Clearly the translation from marketing methods into effective protection methods is not direct, but just as clearly, doing an effective job in information protection today must involve some sort of intelligence process. This is done on an informal and ad-hoc basis today, and this is something that must change.
Developing a more formal intelligence process for information protection is not a trivial exercise, but there are some guideposts along the way, so I thought I would address this issue in the remainder of this month's article. But before I begin, I should note...
Today, effective information protection organizations do a great deal of intelligence. There are many sources of information that we use for this process, and we often pay consultants very high fees, in large part because they have access to or the time to keep up on this intelligence. Organizations ranging from SANS to LogiKeep to Gartner group to CERTs to SecurityFocus do one form or another of intelligence gathering with the objective of providing useful intelligence products. Some are free to the user, while others charge up to $10,000 per month for access to this information. Indeed, a small market is beginning to emerge in this arena, and this market will likely grow substantially over the coming years. The question of what form this market takes and what direction is will go in is still up in the air, but it seems clear that this is a burgeoning area of growth.
Companies need to develop more formal techniques for the intelligence process in information protection, but the classic intelligence methodology is likely to fail because of the very diverse intelligence needs and the large range of time frames involved. In some sense. the very existence of the Internet has driven the intelligence requirement toward a different functional structure.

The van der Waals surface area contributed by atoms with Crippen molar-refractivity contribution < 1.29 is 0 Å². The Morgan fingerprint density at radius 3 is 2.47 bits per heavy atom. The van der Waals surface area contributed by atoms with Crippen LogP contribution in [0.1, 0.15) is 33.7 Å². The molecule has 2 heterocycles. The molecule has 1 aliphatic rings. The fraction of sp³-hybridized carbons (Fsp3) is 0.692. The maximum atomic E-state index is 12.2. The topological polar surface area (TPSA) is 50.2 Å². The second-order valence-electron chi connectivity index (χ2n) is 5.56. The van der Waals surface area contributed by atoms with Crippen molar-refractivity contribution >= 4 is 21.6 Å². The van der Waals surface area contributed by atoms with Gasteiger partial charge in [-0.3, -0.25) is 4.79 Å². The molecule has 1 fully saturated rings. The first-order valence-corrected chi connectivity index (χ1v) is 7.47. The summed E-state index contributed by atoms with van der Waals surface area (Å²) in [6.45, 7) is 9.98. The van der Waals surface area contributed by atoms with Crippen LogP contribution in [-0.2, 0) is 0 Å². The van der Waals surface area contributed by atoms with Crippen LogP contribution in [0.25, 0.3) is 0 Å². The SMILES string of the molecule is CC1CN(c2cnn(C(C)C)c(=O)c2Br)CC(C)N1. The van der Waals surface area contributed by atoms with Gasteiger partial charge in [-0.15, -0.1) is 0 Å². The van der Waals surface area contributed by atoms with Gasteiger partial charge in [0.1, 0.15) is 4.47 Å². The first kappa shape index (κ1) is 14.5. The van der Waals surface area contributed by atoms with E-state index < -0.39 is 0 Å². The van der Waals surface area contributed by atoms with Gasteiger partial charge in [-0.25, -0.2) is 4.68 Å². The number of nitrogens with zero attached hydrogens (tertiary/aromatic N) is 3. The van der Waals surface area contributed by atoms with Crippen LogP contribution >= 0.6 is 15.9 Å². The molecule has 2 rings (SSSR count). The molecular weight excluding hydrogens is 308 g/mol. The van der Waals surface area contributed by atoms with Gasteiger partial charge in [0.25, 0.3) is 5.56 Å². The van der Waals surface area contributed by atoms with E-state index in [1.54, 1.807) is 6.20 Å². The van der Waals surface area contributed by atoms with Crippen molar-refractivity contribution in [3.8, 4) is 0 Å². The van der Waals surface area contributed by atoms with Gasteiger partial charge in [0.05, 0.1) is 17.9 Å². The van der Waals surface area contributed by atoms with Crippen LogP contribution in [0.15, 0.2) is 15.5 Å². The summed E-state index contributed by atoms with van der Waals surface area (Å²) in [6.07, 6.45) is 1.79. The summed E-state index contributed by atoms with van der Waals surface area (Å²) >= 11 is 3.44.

Michael Wilson has looked at the issues behind the intelligence process and has come up with a framework he calls "Continual and Complete" intelligence. This process follows closely the classic intelligence process (e.g., set direction, plan, task assets, gather and collect, process, analyze and create products, distribute products) but adds the notion that all participants may act in all of these roles and that the process is not a periodic process, but rather a continuous one.
This notion - that many individuals may participate in many roles and that the process is continual seems ideally suited to the needs of information protection in the corporate environment. In particular, there are different sets of roles that different people play and the intelligence needs of those people in those roles are quite different. The following description is not exhaustive, but I hope it captures some of the essence of what we need and when we need it.
Typically, there are at least 5 roles requiring intelligence about information protection issues:
End users: These people need information that keeps them aware of how to behave, both in general, and during periods of increased crisis. This is typically communicated through a periodic training and awareness process and augmented by alerts of some sort to inform them of a virus they need to react to right away or some other condition of immediate need. This process is typically filtered so that the end user only gets information specifically required for their job function. This allows the end user to proceed in relative ignorance of protection issues except when some action is required on their part.
Systems Administrators and Technical Support Staff: Technical people need technical information. The most timely needs typically include current system status, details of immediate potential causes of harm such as viruses spreading right now, and newly published known vulnerabilities, exploits, and patches of services on platforms they use. This is currently communicated largely through a combination of different high-volume sources with sorting provided by the recipient, however, companies like LogiKeep and SANS now provide services that filter this at a rudimentary level. At a less timely level are product information, changes in overall threat conditions, technology changes, and similar items. This need is currently filled by individual vendor notices, conferences like those at the Computer Security Institute (CSI) and MIS Training Institute (MIST).